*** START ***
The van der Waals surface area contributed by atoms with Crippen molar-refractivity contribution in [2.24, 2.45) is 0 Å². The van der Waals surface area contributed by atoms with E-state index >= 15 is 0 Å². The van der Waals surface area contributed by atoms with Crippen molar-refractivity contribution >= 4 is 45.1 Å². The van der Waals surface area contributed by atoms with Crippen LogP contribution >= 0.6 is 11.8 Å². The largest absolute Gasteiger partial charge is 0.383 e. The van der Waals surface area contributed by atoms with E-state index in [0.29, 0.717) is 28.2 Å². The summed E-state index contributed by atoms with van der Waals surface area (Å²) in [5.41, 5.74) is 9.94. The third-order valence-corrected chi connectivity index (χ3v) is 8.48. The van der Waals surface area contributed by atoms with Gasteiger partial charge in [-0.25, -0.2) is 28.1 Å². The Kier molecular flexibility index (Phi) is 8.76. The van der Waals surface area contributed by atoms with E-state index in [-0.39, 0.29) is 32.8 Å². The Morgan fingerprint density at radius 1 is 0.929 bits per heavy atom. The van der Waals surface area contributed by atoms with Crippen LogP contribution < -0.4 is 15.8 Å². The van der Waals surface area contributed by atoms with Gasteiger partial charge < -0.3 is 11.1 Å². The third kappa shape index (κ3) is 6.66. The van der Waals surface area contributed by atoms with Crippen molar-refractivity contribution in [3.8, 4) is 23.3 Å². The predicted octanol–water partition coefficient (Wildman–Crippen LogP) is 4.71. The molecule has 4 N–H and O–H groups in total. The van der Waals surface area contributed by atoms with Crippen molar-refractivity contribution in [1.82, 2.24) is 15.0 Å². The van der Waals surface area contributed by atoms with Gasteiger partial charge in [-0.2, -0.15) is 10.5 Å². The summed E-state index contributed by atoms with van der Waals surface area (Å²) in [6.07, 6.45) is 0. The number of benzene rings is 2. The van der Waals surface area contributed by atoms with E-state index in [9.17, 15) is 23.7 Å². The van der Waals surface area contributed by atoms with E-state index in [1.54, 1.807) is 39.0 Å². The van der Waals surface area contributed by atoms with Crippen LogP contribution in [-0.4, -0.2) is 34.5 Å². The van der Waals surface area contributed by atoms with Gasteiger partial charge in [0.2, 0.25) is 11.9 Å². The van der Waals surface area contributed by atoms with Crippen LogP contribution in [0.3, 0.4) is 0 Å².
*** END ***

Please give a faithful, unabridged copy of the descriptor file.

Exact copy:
The van der Waals surface area contributed by atoms with Crippen molar-refractivity contribution in [2.24, 2.45) is 0 Å². The van der Waals surface area contributed by atoms with E-state index >= 15 is 0 Å². The van der Waals surface area contributed by atoms with Crippen molar-refractivity contribution >= 4 is 45.1 Å². The van der Waals surface area contributed by atoms with Crippen LogP contribution >= 0.6 is 11.8 Å². The largest absolute Gasteiger partial charge is 0.383 e. The van der Waals surface area contributed by atoms with E-state index in [0.29, 0.717) is 28.2 Å². The summed E-state index contributed by atoms with van der Waals surface area (Å²) in [5.41, 5.74) is 9.94. The third-order valence-corrected chi connectivity index (χ3v) is 8.48. The van der Waals surface area contributed by atoms with Gasteiger partial charge in [-0.25, -0.2) is 28.1 Å². The Kier molecular flexibility index (Phi) is 8.76. The van der Waals surface area contributed by atoms with E-state index in [-0.39, 0.29) is 32.8 Å². The Morgan fingerprint density at radius 1 is 0.929 bits per heavy atom. The van der Waals surface area contributed by atoms with Crippen LogP contribution < -0.4 is 15.8 Å². The van der Waals surface area contributed by atoms with Gasteiger partial charge < -0.3 is 11.1 Å². The third kappa shape index (κ3) is 6.66. The van der Waals surface area contributed by atoms with Crippen molar-refractivity contribution in [3.8, 4) is 23.3 Å². The predicted octanol–water partition coefficient (Wildman–Crippen LogP) is 4.71. The molecule has 4 N–H and O–H groups in total. The van der Waals surface area contributed by atoms with Crippen molar-refractivity contribution in [1.82, 2.24) is 15.0 Å². The van der Waals surface area contributed by atoms with Gasteiger partial charge in [-0.2, -0.15) is 10.5 Å². The summed E-state index contributed by atoms with van der Waals surface area (Å²) in [6.07, 6.45) is 0. The number of benzene rings is 2. The van der Waals surface area contributed by atoms with E-state index in [9.17, 15) is 23.7 Å². The van der Waals surface area contributed by atoms with E-state index in [1.54, 1.807) is 39.0 Å². The van der Waals surface area contributed by atoms with Crippen LogP contribution in [-0.4, -0.2) is 34.5 Å². The van der Waals surface area contributed by atoms with Gasteiger partial charge in [0.2, 0.25) is 11.9 Å². The van der Waals surface area contributed by atoms with Crippen LogP contribution in [0.3, 0.4) is 0 Å².